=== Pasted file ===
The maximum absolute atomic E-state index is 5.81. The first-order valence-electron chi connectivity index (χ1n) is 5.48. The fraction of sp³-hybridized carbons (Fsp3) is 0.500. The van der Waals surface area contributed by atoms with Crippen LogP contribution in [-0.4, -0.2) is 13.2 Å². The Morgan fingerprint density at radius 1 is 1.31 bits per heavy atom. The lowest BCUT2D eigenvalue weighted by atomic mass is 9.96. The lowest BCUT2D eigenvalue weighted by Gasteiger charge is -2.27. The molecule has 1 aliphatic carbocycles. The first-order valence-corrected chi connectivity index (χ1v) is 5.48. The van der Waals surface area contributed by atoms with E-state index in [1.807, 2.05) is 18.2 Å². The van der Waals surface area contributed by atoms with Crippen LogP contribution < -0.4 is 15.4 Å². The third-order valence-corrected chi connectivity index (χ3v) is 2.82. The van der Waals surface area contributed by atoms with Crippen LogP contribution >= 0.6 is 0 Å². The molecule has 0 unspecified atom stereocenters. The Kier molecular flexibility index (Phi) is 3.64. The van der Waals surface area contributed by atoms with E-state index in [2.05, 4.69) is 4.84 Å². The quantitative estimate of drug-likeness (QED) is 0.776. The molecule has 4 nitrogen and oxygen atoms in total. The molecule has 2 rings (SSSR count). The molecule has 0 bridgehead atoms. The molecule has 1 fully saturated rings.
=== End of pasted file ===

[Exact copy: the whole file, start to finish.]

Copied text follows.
The maximum absolute atomic E-state index is 5.81. The first-order valence-electron chi connectivity index (χ1n) is 5.48. The fraction of sp³-hybridized carbons (Fsp3) is 0.500. The van der Waals surface area contributed by atoms with Crippen LogP contribution in [-0.4, -0.2) is 13.2 Å². The Morgan fingerprint density at radius 1 is 1.31 bits per heavy atom. The lowest BCUT2D eigenvalue weighted by atomic mass is 9.96. The lowest BCUT2D eigenvalue weighted by Gasteiger charge is -2.27. The molecule has 1 aliphatic carbocycles. The first-order valence-corrected chi connectivity index (χ1v) is 5.48. The van der Waals surface area contributed by atoms with E-state index in [1.807, 2.05) is 18.2 Å². The van der Waals surface area contributed by atoms with Crippen LogP contribution < -0.4 is 15.4 Å². The third-order valence-corrected chi connectivity index (χ3v) is 2.82. The van der Waals surface area contributed by atoms with Crippen LogP contribution >= 0.6 is 0 Å². The molecule has 0 unspecified atom stereocenters. The Kier molecular flexibility index (Phi) is 3.64. The van der Waals surface area contributed by atoms with E-state index in [2.05, 4.69) is 4.84 Å². The quantitative estimate of drug-likeness (QED) is 0.776. The molecule has 4 nitrogen and oxygen atoms in total. The molecule has 2 rings (SSSR count). The molecule has 0 bridgehead atoms. The molecule has 1 fully saturated rings.